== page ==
26. Deferred Pay vs. Efficiency Wages • Both can be used to reduce shirking and turnover. • Deferred pay is “cheaper” because PV of pay is same as best alternative, whereas efficiency wage pays more than best alternative. • Drawbacks to deferred pay are listed above (risks to employee) • Efficiency wage stories have been used to justify trade protection, affirmative action, minimum wages, wrongful discharge legislation, and a wide range of other government policies.

  27. Deferred Pay vs. Efficiency Wages • Efficiency wages may lead to employer discrimination against • Elderly • Women • Deferred pay • May require legal intervention by government to make contract credible. • employment law regarding wrongful discharge • ERISA

  28. Tournament Theory • Suppose that employees produce output according to Qi= a*ei + ui + v ei = person i’s effort ui = random error affecting person i’s output v = random error affecting all workers’ output e,u and v are unobservable to employer.

  29. Tournament theory • How should firm compensate worker? • Pay according to Q? • Pro: encourages effort by employee • Con: risk averse workers will avoid; must pay risk premium. More costly as variance of e and u increases. • Pay by time and attempt to monitor output • Pro: no risk premium • Con: • costly to monitor if variance of e or u is high; • Incentive to provide effort is reduced.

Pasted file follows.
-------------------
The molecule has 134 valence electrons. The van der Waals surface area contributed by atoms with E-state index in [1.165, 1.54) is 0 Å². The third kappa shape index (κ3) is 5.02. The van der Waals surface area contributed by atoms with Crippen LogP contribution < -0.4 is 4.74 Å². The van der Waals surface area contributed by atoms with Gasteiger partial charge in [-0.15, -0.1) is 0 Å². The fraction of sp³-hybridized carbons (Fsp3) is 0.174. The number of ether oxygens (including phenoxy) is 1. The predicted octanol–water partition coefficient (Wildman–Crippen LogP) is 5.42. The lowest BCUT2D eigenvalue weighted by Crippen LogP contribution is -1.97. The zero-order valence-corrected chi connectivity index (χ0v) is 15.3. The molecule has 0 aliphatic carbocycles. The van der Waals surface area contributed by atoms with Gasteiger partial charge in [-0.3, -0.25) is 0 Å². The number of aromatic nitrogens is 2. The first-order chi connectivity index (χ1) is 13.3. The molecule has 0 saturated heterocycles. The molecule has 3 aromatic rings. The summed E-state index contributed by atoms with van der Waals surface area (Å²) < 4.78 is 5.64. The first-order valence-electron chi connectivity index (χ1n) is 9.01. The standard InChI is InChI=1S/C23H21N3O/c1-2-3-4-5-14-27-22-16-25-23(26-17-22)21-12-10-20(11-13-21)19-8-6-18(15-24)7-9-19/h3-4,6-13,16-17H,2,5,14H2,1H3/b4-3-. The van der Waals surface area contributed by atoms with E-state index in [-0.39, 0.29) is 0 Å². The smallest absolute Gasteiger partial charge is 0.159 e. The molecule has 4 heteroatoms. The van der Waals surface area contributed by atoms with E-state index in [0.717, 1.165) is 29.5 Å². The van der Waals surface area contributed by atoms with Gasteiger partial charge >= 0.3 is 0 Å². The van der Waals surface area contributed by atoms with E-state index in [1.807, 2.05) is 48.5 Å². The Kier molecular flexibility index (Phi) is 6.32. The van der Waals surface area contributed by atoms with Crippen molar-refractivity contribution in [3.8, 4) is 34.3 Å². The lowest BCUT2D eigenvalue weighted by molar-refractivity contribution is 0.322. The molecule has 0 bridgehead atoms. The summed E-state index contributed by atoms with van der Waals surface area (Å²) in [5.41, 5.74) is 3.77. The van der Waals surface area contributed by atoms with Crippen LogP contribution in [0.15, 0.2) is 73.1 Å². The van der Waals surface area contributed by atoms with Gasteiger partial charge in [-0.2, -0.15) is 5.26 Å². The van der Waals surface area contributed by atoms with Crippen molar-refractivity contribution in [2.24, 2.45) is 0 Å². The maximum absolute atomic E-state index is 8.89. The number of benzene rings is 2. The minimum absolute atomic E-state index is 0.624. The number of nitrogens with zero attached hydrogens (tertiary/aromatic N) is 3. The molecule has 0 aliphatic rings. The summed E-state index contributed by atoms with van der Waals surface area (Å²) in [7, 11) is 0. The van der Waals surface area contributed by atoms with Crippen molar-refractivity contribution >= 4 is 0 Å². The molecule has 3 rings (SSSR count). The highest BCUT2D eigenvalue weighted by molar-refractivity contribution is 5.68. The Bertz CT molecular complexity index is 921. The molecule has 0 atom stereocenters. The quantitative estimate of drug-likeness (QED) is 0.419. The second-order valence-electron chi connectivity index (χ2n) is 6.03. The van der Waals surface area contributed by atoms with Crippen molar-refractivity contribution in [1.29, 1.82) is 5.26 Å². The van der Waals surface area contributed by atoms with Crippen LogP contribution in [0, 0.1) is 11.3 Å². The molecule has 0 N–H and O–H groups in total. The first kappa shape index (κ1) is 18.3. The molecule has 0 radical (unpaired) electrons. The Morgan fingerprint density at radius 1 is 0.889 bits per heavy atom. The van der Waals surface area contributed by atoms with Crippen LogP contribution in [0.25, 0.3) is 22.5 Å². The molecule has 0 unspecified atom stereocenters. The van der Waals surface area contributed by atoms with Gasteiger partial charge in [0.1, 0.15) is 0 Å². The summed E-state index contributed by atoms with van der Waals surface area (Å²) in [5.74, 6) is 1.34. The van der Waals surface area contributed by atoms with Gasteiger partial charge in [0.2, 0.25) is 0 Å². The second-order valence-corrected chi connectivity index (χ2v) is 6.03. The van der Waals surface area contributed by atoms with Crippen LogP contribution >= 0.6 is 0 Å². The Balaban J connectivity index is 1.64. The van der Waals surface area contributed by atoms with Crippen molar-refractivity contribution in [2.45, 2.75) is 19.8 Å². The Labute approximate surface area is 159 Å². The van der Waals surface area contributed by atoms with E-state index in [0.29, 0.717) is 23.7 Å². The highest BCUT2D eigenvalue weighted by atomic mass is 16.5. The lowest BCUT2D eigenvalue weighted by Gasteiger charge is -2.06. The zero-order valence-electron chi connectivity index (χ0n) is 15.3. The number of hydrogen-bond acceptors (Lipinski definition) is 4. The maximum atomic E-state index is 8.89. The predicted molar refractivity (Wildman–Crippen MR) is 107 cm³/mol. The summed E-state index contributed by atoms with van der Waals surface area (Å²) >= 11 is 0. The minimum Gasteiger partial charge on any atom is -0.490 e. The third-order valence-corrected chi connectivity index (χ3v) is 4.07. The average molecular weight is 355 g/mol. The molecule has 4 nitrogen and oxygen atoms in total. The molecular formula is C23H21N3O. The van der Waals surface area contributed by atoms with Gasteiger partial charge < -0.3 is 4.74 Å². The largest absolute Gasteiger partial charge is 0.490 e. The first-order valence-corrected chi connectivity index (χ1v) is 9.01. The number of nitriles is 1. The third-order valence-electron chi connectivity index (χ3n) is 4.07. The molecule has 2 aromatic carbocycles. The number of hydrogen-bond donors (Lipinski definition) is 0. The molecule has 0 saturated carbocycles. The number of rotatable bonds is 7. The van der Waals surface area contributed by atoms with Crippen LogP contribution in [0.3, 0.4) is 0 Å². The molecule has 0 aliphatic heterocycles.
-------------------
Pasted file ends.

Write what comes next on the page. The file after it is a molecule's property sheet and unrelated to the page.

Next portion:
30. Tournament theory • Pay according to relative performance • Eliminates risk in pay due to common shocks (v) • Most beneficial when Var(v) is large, Var(u) small. • Possible problems • If different ability among workers, low level workers may • Follow risky strategies • Not put forth effort if no chance of winning • Hybrid schemes: tournament plus time pay.

  31. Tournament Theory Knoeber and Thurman: • use data on broiler producers facing both tournament and linear performance evaluation compensation structures to test three predictions • In mixed tournaments, more able players will choose less risky strategies • tournament organizers handicap players to avoid the disincentive effects of mixed tournaments.. Testing the Theory of Tournaments: An Empirical Analysis of Broiler Production. Charles R. Knoeber; Walter N. Thurman Journal of Labor Economics, Vol. 12, No. 2. (Apr., 1994), pp. 155-179.